And obviously, the untreated men avoided the horrible side effects of the conventional treatments.
New way to predict if prostate cancer is dangerous
To help both clinicians and patients decide whether to closely monitor tumors or to opt for treatment, an evidence-base web tool called PREDICT Prostate, created by researchers at Cambridge University, England, was launched in March.
Taking all diagnostic tests, age, and medical history into account, the tool provides an estimate for ten- to 15-year survival. It also takes the likelihood of treatment success and the risk of side effects into account, and provides a survival estimate based on each of the chosen options.
The tool was developed using a high-quality database of 10,000 UK men, and validated in 2,500 cancer patients in Singapore. The approach was 90% accurate at predicting the chances of dying.3,4
According to Vincent Gnanapragasam, a consultant urologist at the University of Cambridge, “When men are diagnosed with prostate cancer and are deciding what to do they are often given wishy-washy advice which hugely depends on who they have spoken to. Our work puts a number on it to help guide those decisions.
“I would say 30 percent or more of men diagnosed with prostate cancer may not benefit from treatment, based on our models. When men see their absolute risk of dying is quite low, they find it easier to decide to just monitor their cancer rather than choosing treatment.”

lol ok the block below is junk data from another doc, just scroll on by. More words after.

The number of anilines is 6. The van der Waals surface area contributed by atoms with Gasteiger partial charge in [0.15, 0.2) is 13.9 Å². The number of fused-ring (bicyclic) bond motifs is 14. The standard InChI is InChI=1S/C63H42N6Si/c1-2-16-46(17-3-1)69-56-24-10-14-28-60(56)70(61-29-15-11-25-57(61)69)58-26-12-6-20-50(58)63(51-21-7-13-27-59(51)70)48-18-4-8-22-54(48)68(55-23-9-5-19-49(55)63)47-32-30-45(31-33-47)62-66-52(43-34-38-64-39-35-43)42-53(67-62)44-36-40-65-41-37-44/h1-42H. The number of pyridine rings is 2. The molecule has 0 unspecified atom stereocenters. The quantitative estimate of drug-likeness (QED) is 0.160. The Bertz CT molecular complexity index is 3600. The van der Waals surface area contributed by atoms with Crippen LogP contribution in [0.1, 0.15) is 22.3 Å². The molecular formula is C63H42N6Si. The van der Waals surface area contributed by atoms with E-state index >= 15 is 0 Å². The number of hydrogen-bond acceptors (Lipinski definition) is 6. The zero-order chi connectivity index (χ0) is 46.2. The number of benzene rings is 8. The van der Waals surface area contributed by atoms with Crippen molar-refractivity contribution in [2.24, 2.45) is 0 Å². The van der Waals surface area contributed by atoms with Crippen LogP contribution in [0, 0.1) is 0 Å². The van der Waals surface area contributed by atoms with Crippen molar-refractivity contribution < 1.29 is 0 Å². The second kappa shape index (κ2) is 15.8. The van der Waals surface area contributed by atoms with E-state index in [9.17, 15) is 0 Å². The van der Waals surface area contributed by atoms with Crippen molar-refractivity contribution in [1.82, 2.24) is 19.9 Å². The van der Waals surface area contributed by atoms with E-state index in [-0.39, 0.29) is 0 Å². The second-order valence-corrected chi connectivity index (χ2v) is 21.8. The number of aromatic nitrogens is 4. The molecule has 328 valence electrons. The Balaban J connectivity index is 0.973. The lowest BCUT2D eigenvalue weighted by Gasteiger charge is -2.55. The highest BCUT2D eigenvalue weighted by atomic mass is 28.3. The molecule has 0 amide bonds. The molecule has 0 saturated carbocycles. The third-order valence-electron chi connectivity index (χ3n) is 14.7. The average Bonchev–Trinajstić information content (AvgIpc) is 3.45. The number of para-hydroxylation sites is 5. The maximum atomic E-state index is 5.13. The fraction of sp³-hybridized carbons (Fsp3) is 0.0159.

Commenting on PREDICT Prostate, Dr. Iain Frame of Prostate Cancer UK said, “Too many men undergo radical treatments for prostate cancer — and in some cases endure life-changing side effects — for a cancer that may never cause them harm. A tool like this has tremendous potential.”
The tool is available at https://prostate.predict.nhs.uk
A liquid biopsy
Another option now available is a simple, non-invasive urine test for men over 50 who have a PSA reading between 2–10 ng/ml. It’s called ExoDx Prostate(IntelliScore) or EPI.
The test measures three important genomic RNA bio-markers that are only expressed in high-grade prostate cancer.
It provides a score which corresponds to the Gleason Score, another and more common test for gauging the seriousness of a prostate cancer. EPI grades the aggressiveness of cancer in biopsied tissue, and helps both the doctor and patient decide whether a biopsy is needed.